The following statement lists the names and salaries of each employee under the accounting division, sorted in descending order by their salaries.

``````sqlite> SELECT name, salary FROM records
...> WHERE division = "Accounting" ORDER BY salary desc;
Eben Scrooge|75000
Robert Cratchet|18000``````

Note that all valid SQL statements must be terminated by a semicolon (;). Additionally, you can split up your statement over many lines and add as much whitespace as you want, much like Scheme. But keep in mind that having consistent indentation and line breaking does make your code a lot more readable to others (and your future self)!

## SQL Practice

The next part of the discussion will refer to the table records, which stores information about the employees at a small company.

records

name division title salary supervisor
Ben Bitdiddle Computer Wizard 60000 Oliver Warbucks
Alyssa P Hacker Computer Programmer 40000 Ben Bitdiddle
Cy D Fect Computer Programmer 35000 Ben Bitdiddle
Lem E Tweakit Computer Technician 25000 Ben Bitdiddle
Louis Reasoner Computer Programmer Trainee 30000 Alyssa P Hacker
Oliver Warbucks Administration Big Wheel 150000 Oliver Warbucks
Eben Scrooge Accounting Chief Accountant 75000 Oliver Warbucks
Lana Lambda Administration Executive Director 610000 Lana Lambda

### Q3: Oliver Employees

Write a query that outputs the names of employees that Oliver Warbucks directly supervises.

Run in 61A Code

### Q4: Self Supervisor

Write a query that outputs all information about employees that supervise themselves.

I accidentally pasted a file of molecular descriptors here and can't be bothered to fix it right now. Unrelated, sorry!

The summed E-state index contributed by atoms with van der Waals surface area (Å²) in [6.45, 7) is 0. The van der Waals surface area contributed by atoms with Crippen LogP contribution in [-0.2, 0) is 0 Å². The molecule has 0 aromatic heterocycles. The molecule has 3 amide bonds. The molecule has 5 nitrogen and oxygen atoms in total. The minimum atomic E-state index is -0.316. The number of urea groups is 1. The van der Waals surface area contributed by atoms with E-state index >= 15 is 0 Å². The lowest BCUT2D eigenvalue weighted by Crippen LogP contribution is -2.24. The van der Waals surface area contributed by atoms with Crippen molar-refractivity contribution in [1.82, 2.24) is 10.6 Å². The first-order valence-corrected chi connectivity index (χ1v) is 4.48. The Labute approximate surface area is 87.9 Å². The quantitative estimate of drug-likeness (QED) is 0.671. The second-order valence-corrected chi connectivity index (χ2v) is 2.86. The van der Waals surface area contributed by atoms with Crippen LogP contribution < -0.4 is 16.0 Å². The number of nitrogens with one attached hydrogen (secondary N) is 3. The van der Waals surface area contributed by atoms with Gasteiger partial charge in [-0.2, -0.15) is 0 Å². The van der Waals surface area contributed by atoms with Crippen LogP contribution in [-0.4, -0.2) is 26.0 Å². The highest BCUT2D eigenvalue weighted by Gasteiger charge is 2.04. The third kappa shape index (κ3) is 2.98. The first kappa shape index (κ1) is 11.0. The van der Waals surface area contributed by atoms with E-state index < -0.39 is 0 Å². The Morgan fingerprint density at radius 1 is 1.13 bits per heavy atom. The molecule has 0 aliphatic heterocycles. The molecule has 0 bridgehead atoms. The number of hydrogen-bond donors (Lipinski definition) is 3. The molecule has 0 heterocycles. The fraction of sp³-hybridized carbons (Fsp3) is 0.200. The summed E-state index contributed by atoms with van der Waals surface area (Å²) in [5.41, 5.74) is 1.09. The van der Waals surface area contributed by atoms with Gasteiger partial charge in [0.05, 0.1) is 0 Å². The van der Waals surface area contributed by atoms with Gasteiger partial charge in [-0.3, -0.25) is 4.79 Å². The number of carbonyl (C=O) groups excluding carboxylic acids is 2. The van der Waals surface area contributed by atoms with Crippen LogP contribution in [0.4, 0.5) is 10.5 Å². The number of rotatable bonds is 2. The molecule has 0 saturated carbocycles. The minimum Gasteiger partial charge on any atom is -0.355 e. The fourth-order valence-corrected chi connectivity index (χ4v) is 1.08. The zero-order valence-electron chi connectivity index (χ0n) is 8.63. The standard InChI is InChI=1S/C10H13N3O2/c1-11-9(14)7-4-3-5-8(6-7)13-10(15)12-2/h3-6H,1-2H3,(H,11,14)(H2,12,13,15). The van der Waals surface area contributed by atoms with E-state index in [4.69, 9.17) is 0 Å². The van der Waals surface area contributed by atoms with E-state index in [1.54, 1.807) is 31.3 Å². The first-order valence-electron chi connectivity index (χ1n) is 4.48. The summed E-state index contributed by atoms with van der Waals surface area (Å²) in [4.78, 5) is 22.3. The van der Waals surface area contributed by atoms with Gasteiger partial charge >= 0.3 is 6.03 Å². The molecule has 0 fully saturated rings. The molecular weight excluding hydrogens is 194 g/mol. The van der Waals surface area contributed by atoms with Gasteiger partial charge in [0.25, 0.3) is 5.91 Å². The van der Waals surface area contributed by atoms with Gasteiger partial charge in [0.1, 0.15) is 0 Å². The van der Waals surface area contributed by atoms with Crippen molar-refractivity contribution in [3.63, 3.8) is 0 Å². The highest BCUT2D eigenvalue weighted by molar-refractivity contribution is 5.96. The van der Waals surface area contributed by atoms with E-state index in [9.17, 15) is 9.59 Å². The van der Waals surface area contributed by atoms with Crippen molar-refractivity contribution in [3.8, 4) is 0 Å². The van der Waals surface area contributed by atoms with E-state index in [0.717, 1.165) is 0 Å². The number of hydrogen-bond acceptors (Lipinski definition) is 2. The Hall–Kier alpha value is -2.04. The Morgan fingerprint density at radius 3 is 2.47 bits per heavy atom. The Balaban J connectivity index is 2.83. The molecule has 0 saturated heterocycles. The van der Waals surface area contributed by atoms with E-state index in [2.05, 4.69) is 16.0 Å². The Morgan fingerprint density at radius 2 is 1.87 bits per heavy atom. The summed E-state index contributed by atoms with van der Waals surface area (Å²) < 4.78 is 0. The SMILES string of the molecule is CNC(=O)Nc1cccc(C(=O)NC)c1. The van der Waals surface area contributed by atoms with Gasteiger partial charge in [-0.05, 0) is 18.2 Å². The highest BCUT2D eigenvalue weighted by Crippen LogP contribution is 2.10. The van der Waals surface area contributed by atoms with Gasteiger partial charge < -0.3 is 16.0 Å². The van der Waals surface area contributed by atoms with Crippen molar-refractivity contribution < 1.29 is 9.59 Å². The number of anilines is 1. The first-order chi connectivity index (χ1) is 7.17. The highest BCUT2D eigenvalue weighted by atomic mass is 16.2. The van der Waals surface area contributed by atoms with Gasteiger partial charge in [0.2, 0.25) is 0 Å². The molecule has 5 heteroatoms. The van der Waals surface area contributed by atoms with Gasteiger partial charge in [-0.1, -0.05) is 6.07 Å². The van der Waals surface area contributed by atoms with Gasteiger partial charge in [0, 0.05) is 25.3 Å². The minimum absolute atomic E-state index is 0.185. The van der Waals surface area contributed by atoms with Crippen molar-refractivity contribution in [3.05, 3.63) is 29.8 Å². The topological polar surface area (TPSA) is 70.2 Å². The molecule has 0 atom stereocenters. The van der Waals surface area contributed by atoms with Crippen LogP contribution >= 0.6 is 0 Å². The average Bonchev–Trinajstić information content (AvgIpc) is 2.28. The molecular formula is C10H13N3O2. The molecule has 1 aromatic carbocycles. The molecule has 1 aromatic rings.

Run in 61A Code

### Q5: Rich Employees

Write a query that outputs the names of all employees with salary greater than 50,000 in alphabetical order.

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### Q6: Raises

This last question refers to the following salaries table:

salaries

name salary2022 salary2023
Ben Bitdiddle 60000 80000
Alyssa P Hacker 40000 80000
Cy D Fect 35000 74000
Lem E Tweakit 25000 28000
Louis Reasoner 30000 30000
Oliver Warbucks 150000 120000
Eben Scrooge 75000 76000
Robert Cratchet 18000 20000
Lana Lambda 610000 610000

Write a query that outputs the names of the top 3 employees with the largest salary raises from 2022 to 2023 along with their corresponding salary raises, ordered from largest to smallest raise.

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# Additional Exam Practice: Scheme Lists

### Q7: Longest increasing subsequence

Write the procedure `longest-increasing-subsequence`, which takes in a list `lst` and returns the longest subsequence in which all the terms are increasing. Note: the elements do not have to appear consecutively in the original list. For example, the longest increasing subsequence of `(1 2 3 4 9 3 4 1 10 5)` is `(1 2 3 4 9 10)`. Assume that the longest increasing subsequence is unique.

Hint: The built-in procedures `length` (documentation) and `filter` (documentation) might be helpful to solving this problem.